50 SHADES OF GAY
by STEVE WARREN
For the first time in its 28 years, Out On Film can be legally married in Georgia! Well, I’m not sure the Supreme Court ruling covers festival marriages, but Out On Film director (and Georgia Voice contributor) Jim Farmer tied the knot with Craig Hardesty on July 2, and yours truly got hitched in Florida to Dan Warren (formerly Smith) on Jan. 15.
In other words, a lot more than Caitlyn Jenner’s gender has changed since last year’s festival. Have the movies kept up with the times?
As Sarah Palin (remember her?) might say, “You betcha!”
You can see how well they’ve kept up if you look back at the early days of Out On Film, which presents its 28th slate of movies from Oct. 1 through 8 at the Landmark Theatres Midtown Art Cinema. A typical festival in the recent past might have included a rom-com about a gay man looking for (and finding) love, a drama about a woman leaving her husband after realizing she prefers another woman, and a documentary about the nascent “gay” (or “gay and lesbian”) movement in another country.
Films about trans people would have been rare, and even L, G and B films were often in short supply, though what few did exist would be helped by distributors of those newfangled “home videos” trying to build word of mouth for their upcoming releases.
Cut to 2015. Today, we have all kinds of narrative and documentary films, about people all up and down the Kinsey scale, in various phases of transition, and mingling freely in a diverse society.
September 18, 2015
Production values are up, too, and are now at least equal to those of hetero indie films, because there’s increased competition from cable, Netflix and other distribution outlets. As GLAAD pointed out recently, TV series with at least one LGBT character have become the rule rather than the exception.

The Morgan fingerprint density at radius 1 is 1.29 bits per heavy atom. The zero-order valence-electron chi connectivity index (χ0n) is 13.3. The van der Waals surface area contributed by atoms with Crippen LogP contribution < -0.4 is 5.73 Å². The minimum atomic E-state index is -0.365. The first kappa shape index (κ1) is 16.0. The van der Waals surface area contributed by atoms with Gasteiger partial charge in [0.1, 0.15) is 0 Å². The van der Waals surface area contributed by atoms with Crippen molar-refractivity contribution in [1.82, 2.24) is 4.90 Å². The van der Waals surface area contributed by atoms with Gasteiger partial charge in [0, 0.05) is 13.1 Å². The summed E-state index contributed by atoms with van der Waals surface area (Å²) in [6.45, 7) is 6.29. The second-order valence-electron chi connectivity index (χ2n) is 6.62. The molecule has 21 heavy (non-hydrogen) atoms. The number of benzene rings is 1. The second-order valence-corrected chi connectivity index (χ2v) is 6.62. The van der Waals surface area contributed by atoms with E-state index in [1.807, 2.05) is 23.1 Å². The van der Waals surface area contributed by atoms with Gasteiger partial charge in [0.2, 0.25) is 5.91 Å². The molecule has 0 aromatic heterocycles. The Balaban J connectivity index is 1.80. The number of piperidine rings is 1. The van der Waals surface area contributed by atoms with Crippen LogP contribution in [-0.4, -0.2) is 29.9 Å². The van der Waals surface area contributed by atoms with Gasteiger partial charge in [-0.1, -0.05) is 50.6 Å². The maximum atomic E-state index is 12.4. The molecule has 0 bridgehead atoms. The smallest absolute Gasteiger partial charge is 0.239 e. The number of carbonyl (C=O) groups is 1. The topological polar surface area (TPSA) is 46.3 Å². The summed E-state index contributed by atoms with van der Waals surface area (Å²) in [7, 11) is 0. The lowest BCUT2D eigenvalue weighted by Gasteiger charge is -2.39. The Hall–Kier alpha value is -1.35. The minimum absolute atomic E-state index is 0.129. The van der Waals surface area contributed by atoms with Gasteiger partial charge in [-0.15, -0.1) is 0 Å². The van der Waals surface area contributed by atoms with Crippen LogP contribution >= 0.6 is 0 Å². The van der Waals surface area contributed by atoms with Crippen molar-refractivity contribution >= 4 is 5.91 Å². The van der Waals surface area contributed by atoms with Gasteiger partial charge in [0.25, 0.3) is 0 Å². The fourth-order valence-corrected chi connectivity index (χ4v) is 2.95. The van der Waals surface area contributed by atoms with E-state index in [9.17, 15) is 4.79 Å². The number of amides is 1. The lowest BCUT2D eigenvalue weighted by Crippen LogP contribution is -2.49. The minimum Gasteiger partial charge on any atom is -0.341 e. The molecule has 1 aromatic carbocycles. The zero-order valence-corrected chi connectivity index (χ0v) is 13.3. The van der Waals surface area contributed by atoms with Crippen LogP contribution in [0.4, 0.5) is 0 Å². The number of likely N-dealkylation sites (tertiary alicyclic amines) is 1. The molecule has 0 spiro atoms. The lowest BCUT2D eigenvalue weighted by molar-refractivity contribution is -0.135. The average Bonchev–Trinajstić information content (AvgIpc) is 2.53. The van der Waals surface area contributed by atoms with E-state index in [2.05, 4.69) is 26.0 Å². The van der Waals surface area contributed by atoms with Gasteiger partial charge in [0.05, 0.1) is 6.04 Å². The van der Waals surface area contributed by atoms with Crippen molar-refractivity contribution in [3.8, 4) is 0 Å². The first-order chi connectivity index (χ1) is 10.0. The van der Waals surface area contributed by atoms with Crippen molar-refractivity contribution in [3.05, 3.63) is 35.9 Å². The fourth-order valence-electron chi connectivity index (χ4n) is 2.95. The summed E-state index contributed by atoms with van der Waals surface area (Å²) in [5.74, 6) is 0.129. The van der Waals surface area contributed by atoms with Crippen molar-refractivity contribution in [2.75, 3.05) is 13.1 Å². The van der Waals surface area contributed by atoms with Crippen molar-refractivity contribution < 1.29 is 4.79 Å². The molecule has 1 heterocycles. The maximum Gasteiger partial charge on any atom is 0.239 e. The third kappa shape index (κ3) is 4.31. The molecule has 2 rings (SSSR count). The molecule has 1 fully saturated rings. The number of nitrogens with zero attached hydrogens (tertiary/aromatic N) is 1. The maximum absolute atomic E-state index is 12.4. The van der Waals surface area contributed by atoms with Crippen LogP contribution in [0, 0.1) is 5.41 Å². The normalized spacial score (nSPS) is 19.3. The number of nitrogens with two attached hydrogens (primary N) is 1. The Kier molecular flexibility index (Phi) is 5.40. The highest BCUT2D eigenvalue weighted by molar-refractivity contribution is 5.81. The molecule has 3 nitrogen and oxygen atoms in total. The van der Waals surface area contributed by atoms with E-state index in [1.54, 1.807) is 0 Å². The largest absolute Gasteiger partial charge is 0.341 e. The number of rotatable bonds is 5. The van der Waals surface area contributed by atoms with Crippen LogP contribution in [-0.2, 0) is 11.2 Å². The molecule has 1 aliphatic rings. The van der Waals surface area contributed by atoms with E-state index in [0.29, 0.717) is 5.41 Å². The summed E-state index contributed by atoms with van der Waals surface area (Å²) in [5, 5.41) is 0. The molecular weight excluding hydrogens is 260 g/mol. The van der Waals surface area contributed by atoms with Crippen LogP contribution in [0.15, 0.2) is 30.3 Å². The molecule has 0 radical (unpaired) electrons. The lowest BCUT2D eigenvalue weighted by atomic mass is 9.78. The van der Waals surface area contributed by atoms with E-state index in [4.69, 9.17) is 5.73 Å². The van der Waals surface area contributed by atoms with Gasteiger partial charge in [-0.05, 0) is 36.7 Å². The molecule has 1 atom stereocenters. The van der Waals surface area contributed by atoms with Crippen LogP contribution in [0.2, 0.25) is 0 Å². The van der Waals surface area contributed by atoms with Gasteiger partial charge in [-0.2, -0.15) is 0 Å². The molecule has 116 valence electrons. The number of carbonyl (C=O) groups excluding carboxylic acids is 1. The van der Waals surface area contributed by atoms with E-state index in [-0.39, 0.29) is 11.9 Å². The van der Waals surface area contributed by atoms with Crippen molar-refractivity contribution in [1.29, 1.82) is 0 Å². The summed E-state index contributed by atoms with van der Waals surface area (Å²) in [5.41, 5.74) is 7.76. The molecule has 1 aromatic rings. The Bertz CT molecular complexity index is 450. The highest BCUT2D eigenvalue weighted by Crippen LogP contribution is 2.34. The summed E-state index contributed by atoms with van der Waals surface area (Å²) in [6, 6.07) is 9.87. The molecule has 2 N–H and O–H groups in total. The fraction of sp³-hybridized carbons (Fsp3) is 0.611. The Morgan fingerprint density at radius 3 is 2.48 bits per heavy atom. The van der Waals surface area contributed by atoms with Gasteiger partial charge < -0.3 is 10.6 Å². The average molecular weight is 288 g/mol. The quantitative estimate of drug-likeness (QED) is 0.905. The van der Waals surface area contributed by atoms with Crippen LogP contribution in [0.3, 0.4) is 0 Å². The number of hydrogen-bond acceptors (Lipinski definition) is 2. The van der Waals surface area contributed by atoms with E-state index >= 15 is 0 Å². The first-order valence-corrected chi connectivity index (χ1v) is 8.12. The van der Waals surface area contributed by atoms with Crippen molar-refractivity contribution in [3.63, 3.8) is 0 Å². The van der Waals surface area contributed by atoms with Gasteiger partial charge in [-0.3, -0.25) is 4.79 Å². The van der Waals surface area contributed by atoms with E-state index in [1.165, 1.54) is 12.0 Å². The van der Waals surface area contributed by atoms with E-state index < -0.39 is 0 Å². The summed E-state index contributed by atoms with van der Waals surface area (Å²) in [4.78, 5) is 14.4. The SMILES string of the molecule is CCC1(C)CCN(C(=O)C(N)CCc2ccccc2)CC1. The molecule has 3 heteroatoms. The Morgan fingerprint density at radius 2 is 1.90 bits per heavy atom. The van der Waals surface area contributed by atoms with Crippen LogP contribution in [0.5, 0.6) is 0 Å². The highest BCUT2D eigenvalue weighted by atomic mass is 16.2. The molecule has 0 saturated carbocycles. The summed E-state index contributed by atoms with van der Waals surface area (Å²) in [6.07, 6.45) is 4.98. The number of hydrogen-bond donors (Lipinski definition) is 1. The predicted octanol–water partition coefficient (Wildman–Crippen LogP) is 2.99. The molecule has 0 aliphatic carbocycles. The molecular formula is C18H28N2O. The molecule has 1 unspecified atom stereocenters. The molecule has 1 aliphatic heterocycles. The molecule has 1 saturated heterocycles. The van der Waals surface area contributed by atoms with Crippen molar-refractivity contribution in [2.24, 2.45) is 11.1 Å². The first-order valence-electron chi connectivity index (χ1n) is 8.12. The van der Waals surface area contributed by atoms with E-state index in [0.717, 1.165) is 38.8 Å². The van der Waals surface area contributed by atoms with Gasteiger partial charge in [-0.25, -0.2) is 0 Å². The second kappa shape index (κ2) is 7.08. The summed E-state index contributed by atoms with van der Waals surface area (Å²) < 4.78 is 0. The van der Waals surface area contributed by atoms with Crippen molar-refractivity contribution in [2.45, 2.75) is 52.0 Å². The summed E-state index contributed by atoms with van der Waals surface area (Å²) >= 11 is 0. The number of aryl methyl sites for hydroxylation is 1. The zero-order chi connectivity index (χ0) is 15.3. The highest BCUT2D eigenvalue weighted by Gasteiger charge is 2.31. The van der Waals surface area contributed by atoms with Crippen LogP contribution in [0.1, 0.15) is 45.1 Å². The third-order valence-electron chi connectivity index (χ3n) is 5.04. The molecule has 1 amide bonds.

Remember when we were lucky to have one film with LGBT content (e.g., “Philadelphia,” “Brokeback Mountain” or “Milk”) carrying the banner for us in award season?
This year’s acting Oscar winners, Julianne Moore and Eddie Redmayne, are in contention again—Moore for playing a lesbian in “Freeheld,” showing in Out On Film on Oct. 4 (and which also features an acting nominee for this year, Steve Carell, as a gay man) and Redmayne for playing a transgender woman in “The Danish Girl.” There’s also award buzz around Cate Blanchett and Rooney Mara as a lesbian couple in “Carol,” Elle Fanning as a transgender teen in “About Ray,” and Tom Hardy as the Kray twins, one of whom was gay, in “Legend.”
With all these and more, including the controversial “Stonewall” (opening on Sep. 25) and “The New Girlfriend” (opening on Oct. 2) coming to theaters, you may wonder what’s left for a festival. I think you’ll be pleasantly surprised by the answer.
Here are my thoughts on more than half of the festival features, which I was able to preview. As a critic (a.k.a. “professional bitch”), I didn’t love them all, but that doesn’t mean you won’t.
For complete festival information and to buy tickets, visit www.outonfilm.org. For extended versions of my reviews, go to thegavoice.com.